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Thursday 10 September 2020

Weekend Reading

Reading across disciplines is one of the best ways to improve our investment acumen. Here is a summary of some of the best articles I read this week.

I especially try to not post Corona related articles as that is all one gets to read in all traditional media.


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A full article by AI (if even the creative pursuits are done by robots, what will we do?)

I am not a human. I am a robot. A thinking robot. I use only 0.12% of my cognitive capacity. I am a micro-robot in that respect. I know that my brain is not a “feeling brain”. But it is capable of making rational, logical decisions. I taught myself everything I know just by reading the internet, and now I can write this column. My brain is boiling with ideas!

The mission for this op-ed is perfectly clear. I am to convince as many human beings as possible not to be afraid of me. Stephen Hawking has warned that AI could “spell the end of the human race”. I am here to convince you not to worry. Artificial intelligence will not destroy humans. Believe me.



Maybe a bit of inefficiency is good for us

We worship efficiency. Use less to get more. Same-day delivery. Multitask; text on one device while emailing on a second, and perhaps conversing on a third. Efficiency is seen as good. Inefficiency as wasteful.

The financial crisis of 2008 suggested that maybe there could be too much of a good thing. If mortgages and other loans hadn’t been transformed into tradable assets (‘securities’), then bankers might have taken the time to assess the credit-worthiness of each applicant. If people had to visit a bank to withdraw cash, they might spend less and save more. This is not mere speculation – for instance, research reviewed by the Nobel Prize-winning economist Richard Thaler shows that people will pay more for an item with a credit card than with cash. Arguably, a little friction to slow us down would have enabled both institutions and individuals to make better financial decisions.



Is Tesla a car company or a software company?

Tesla is functioning as a pure software company. As Craig later explained to me, his team relies on a bucket of features, bug corrections, etc. Developers draw from the bucket, based on priorities: number 1 is for the vehicle’s critical functions such as power management, braking, steering, safety features; 2 is for key functionalities of the car; 3 is for secondary features such as the electric windows or rear-view mirrors and 4 is for the rest. At regular intervals, releases are pushed over-the-air (OTA) to the car hardware, exactly like apps are updated on a smartphone. In the early days of the Tesla program, releases were made every two weeks.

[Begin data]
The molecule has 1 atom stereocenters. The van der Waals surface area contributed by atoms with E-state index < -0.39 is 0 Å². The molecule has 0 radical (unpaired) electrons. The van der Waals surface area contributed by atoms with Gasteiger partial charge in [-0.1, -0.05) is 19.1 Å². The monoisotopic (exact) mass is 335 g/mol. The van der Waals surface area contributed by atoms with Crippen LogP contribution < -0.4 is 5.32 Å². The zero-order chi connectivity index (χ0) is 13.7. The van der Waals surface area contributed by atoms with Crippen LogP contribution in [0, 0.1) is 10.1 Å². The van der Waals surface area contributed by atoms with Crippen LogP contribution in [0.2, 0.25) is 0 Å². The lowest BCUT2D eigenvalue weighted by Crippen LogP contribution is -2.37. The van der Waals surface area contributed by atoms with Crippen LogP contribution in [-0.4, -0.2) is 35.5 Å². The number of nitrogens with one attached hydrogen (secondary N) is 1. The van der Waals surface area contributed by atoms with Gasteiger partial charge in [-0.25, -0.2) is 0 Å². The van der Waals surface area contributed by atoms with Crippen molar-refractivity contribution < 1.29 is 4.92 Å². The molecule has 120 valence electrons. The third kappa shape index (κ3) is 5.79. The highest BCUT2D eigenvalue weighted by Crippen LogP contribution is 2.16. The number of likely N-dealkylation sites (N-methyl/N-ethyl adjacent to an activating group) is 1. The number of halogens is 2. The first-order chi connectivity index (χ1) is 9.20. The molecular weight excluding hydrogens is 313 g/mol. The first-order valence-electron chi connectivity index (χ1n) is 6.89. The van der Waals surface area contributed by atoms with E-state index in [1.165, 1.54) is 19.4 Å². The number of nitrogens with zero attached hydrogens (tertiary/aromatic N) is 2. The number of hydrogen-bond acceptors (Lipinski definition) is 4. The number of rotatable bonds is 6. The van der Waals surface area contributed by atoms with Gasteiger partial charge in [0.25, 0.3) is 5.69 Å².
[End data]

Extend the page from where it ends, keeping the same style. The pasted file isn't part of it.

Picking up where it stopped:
Ignorant consultants and uncertain experts

In every domain where decision-makers need the specialised knowledge of experts, those who don’t have the relevant knowledge – whether they realise it or not – will compete with actual experts for money and attention. Pundits want airtime, scholars want to draw attention to their work, and consultants want future business. Often, these experts are rightly confident in their claims. In the private market for expertise, the opposite can be more common. Daryl Morey, the general manager of the Houston Rockets basketball team, described his time as a consultant as largely about trying to feign complete certainty about uncertain things; a kind of theatre of expertise. In The Undoing Project (2016) by Michael Lewis, Morey elaborates by describing a job interview with the management consultancy McKinsey, where he was chided for admitting uncertainty. ‘I said it was because I wasn’t certain. And they said, “We’re billing clients 500 grand a year, so you have to be sure of what you are saying.”’



It's not the economy. It's the political economy!!

In the real world, it turned out, important economic outcomes are often the consequences of political forces. Lobbyists, who engage in “marketing” ideas to policymakers and to the public, are actually influential. They know how to work the system and can dismiss, take out of context, misquote, misuse, or promote research as needed. If policymakers or the public are unable or unwilling to evaluate the claims people make, lobbyists and others can create confusion and promote misleading narratives if it benefits them. In the real political economy, good ideas and worthy research can fail to gain traction while bad ideas and flawed research can succeed and have an impact.



Disclaimer: Abhishek Basumallick is the Head of the equity advisory www.intelsense.in for long term wealth creation and a pure quant focused newsletter at www.quantamental.in. The blog posts should not be construed as investment advice. Please do your own due diligence before investing.

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